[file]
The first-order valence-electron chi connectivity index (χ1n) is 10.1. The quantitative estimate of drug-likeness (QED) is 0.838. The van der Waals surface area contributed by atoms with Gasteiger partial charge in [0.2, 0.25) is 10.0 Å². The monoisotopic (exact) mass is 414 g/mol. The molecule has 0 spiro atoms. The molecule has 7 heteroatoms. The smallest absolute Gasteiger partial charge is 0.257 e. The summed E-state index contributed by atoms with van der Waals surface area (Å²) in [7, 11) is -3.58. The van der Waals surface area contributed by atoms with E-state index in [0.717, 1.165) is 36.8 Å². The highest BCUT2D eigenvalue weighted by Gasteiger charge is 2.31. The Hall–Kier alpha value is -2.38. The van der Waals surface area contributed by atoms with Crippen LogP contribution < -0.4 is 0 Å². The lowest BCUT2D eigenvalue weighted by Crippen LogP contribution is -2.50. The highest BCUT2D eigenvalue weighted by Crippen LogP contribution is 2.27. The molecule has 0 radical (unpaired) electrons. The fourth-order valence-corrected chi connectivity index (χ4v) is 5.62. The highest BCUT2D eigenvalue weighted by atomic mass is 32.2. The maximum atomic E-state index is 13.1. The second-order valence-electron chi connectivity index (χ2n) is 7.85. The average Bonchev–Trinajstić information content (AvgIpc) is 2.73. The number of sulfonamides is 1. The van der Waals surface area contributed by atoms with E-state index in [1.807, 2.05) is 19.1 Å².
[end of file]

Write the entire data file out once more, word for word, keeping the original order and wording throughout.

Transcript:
The first-order valence-electron chi connectivity index (χ1n) is 10.1. The quantitative estimate of drug-likeness (QED) is 0.838. The van der Waals surface area contributed by atoms with Gasteiger partial charge in [0.2, 0.25) is 10.0 Å². The monoisotopic (exact) mass is 414 g/mol. The molecule has 0 spiro atoms. The molecule has 7 heteroatoms. The smallest absolute Gasteiger partial charge is 0.257 e. The summed E-state index contributed by atoms with van der Waals surface area (Å²) in [7, 11) is -3.58. The van der Waals surface area contributed by atoms with E-state index in [0.717, 1.165) is 36.8 Å². The highest BCUT2D eigenvalue weighted by Gasteiger charge is 2.31. The Hall–Kier alpha value is -2.38. The van der Waals surface area contributed by atoms with Crippen LogP contribution < -0.4 is 0 Å². The lowest BCUT2D eigenvalue weighted by Crippen LogP contribution is -2.50. The highest BCUT2D eigenvalue weighted by Crippen LogP contribution is 2.27. The molecule has 0 radical (unpaired) electrons. The fourth-order valence-corrected chi connectivity index (χ4v) is 5.62. The highest BCUT2D eigenvalue weighted by atomic mass is 32.2. The maximum atomic E-state index is 13.1. The second-order valence-electron chi connectivity index (χ2n) is 7.85. The average Bonchev–Trinajstić information content (AvgIpc) is 2.73. The number of sulfonamides is 1. The van der Waals surface area contributed by atoms with E-state index in [1.807, 2.05) is 19.1 Å².